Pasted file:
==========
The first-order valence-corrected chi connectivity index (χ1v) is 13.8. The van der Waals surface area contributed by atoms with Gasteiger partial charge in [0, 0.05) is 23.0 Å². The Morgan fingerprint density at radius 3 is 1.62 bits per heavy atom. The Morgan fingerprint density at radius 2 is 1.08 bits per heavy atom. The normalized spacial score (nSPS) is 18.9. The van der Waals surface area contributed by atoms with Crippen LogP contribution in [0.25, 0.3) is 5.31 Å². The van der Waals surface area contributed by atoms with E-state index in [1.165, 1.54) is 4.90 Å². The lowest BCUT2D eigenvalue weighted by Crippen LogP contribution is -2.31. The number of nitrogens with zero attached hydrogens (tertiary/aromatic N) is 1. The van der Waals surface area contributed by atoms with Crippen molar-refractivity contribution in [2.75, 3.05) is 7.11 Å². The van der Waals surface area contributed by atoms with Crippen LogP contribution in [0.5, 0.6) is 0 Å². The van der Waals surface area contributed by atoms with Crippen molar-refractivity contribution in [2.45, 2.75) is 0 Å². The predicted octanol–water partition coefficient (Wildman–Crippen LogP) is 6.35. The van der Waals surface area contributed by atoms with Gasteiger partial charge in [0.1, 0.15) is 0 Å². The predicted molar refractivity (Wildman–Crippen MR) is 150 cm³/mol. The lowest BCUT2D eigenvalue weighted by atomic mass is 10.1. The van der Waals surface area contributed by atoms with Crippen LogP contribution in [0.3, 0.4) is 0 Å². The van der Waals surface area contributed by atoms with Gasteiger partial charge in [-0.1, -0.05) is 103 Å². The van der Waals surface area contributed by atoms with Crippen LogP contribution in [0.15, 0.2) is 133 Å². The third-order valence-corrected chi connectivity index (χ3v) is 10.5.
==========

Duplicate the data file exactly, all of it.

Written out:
The first-order valence-corrected chi connectivity index (χ1v) is 13.8. The van der Waals surface area contributed by atoms with Gasteiger partial charge in [0, 0.05) is 23.0 Å². The Morgan fingerprint density at radius 3 is 1.62 bits per heavy atom. The Morgan fingerprint density at radius 2 is 1.08 bits per heavy atom. The normalized spacial score (nSPS) is 18.9. The van der Waals surface area contributed by atoms with Crippen LogP contribution in [0.25, 0.3) is 5.31 Å². The van der Waals surface area contributed by atoms with E-state index in [1.165, 1.54) is 4.90 Å². The lowest BCUT2D eigenvalue weighted by Crippen LogP contribution is -2.31. The number of nitrogens with zero attached hydrogens (tertiary/aromatic N) is 1. The van der Waals surface area contributed by atoms with Crippen molar-refractivity contribution in [2.75, 3.05) is 7.11 Å². The van der Waals surface area contributed by atoms with Crippen LogP contribution in [0.5, 0.6) is 0 Å². The van der Waals surface area contributed by atoms with Crippen molar-refractivity contribution in [2.45, 2.75) is 0 Å². The predicted octanol–water partition coefficient (Wildman–Crippen LogP) is 6.35. The van der Waals surface area contributed by atoms with Gasteiger partial charge in [0.1, 0.15) is 0 Å². The predicted molar refractivity (Wildman–Crippen MR) is 150 cm³/mol. The lowest BCUT2D eigenvalue weighted by atomic mass is 10.1. The van der Waals surface area contributed by atoms with Crippen LogP contribution in [0.3, 0.4) is 0 Å². The van der Waals surface area contributed by atoms with Gasteiger partial charge in [-0.1, -0.05) is 103 Å². The van der Waals surface area contributed by atoms with Crippen LogP contribution in [0.15, 0.2) is 133 Å². The third-order valence-corrected chi connectivity index (χ3v) is 10.5.